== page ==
That’s what the Academy and Hollywood thinks of normal people. It’s funny because their primary propaganda vehicle is E! Enteraintment – that home of fat lipped PR execs, has-been soap actors and annoying-voiced banshees famous for spitting on their fathers’ graves by making sextapes and marrying Hugh Hefner. All of these esteemed individuals would fiercely contend the Raspberry category for Worst Performance on a Reality Show. How untalented do you have to be to come across as a bad actor when living your own life?
They're not acting. Celebs do in fact need time away from their spouses each week.
Don’t get me wrong, I don’t despise ALL of The Academy’s favourite flicks – although it’s really hard for me to judge films like Gone with the Wind or Casablanca because I can’t pretend I know how to appreciate them –  what with the greyscale/Technicolor, flanging music, weird accents, strange acting, now-dead actors and all. Although I am a fan of Clark Gable.

Quite frankly my dear, not a single damn will be given.
 I love Godfathers 1 + 2, Gandhi, Platoon and Rocky which have all won in the Best Picture category. Many will now agree however, that How Green Was My Valley (this green, bitch) should not have beaten Citizen Kane. And then there was 1984, 2001: A Space Odyssey and the extremely influential Metropolis which probably didn’t get a look in because it’s German.

"First you will create Destiny's Child, then you will marry Jay-Z..."
 The 90s, I feel were a golden age in Oscar history – where public and critical opinion was somewhat in sync. Dances with Wolves, The Silence of the Lambs, Unforgiven, Schinder’s List, Forrest Gump, Braveheart, The English Patient, Titanic, Shakespeare in Love and American Beauty all won. My only disagreements here were with The English Patient (Fargo should’ve taken it), Shakespeare in Love (Saving Private Ryan?? Life is Beautiful??) and somewhat surprisingly, American Beauty.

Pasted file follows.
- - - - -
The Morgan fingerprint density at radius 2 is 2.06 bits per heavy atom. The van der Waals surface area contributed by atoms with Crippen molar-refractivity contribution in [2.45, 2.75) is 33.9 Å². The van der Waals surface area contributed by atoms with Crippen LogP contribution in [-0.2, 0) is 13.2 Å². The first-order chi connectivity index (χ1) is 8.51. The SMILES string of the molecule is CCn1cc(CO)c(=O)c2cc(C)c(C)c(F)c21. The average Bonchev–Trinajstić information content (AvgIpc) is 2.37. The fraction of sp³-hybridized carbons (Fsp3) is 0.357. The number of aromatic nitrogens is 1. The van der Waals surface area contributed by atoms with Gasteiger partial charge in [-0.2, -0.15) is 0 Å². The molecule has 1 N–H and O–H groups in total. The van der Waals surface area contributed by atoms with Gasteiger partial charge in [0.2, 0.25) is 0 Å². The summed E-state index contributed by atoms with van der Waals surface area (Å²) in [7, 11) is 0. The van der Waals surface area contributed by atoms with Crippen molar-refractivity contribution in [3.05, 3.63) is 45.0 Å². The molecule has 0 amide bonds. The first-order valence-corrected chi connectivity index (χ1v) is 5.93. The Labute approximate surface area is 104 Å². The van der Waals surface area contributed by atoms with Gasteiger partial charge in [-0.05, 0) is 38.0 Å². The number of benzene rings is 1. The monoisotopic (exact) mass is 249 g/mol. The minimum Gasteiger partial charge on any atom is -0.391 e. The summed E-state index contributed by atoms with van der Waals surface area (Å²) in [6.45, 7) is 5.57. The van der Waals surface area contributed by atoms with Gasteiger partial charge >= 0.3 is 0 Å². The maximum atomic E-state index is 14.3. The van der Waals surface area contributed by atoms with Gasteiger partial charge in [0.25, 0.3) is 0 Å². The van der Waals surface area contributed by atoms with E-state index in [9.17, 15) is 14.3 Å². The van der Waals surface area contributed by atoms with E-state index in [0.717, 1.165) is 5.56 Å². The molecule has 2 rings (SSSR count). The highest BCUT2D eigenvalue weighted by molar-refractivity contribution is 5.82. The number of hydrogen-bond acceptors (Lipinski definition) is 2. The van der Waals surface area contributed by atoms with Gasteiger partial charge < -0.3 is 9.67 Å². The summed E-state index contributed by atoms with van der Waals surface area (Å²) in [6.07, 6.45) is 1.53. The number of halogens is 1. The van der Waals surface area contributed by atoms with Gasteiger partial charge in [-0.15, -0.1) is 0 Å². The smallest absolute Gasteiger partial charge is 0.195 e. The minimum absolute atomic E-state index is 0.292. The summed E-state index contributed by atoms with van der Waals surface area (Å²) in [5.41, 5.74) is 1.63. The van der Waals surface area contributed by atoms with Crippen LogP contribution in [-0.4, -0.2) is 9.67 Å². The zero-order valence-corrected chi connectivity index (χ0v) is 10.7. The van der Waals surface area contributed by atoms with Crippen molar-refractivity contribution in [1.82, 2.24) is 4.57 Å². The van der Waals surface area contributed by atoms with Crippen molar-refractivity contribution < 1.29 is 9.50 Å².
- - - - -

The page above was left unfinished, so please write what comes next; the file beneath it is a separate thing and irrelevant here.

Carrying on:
A lot of my readers are doing this right now.
American Beauty is one of my favourite films – with all the appeal that anything featuring Kevin Spacey on a mid-life crisis smoking a spliff should have (that is, a lot). That being said, 1999 was a great year for movies – literally ushering in the new millennium in the film medium. It had The Matrix and The Sixth Sense for Zion’s sake – TWO films that simply changed shit and changing shit trumps Keven Spacey getting high in my book. Both of these films would pride a place in any modern movie fan’s DVD/Blue Ray collection and American Beauty though great, wouldn’t really.

It's like a plastic bag. You'd only watch it twice if you're weird.
In the Naughties (and beyond) things changed a bit. Gladiator, A Beautiful Mind, Chicago, Lord of the Rings III, Million Dollar Baby, Crash, The Departed, No Country for Old Men, Slumdog Millionaire, The Hurt Locker, The King’s Speech and most recently, The Artist all won in the best picture category.

Jar Jar Binks won the award for "Single Most Offensive Character in the History of Media."
First and foremost: Chicago?!?! I saw it. It was neither more interesting (being an annoying musical), nor more original (being based on an annoying musical), nor more exciting (annoying musical, again), nor more well-acted than anything it was pitted against. This is the Oscars – not the Grammies and Gangs of New York should have taken everything. To this day, I can’t for the life of me figure out how a film on par with Gladiator couldn’t beat a film on par with Grease. 

"You wanna know why my pigs are named Catherine, Rene and Richard?"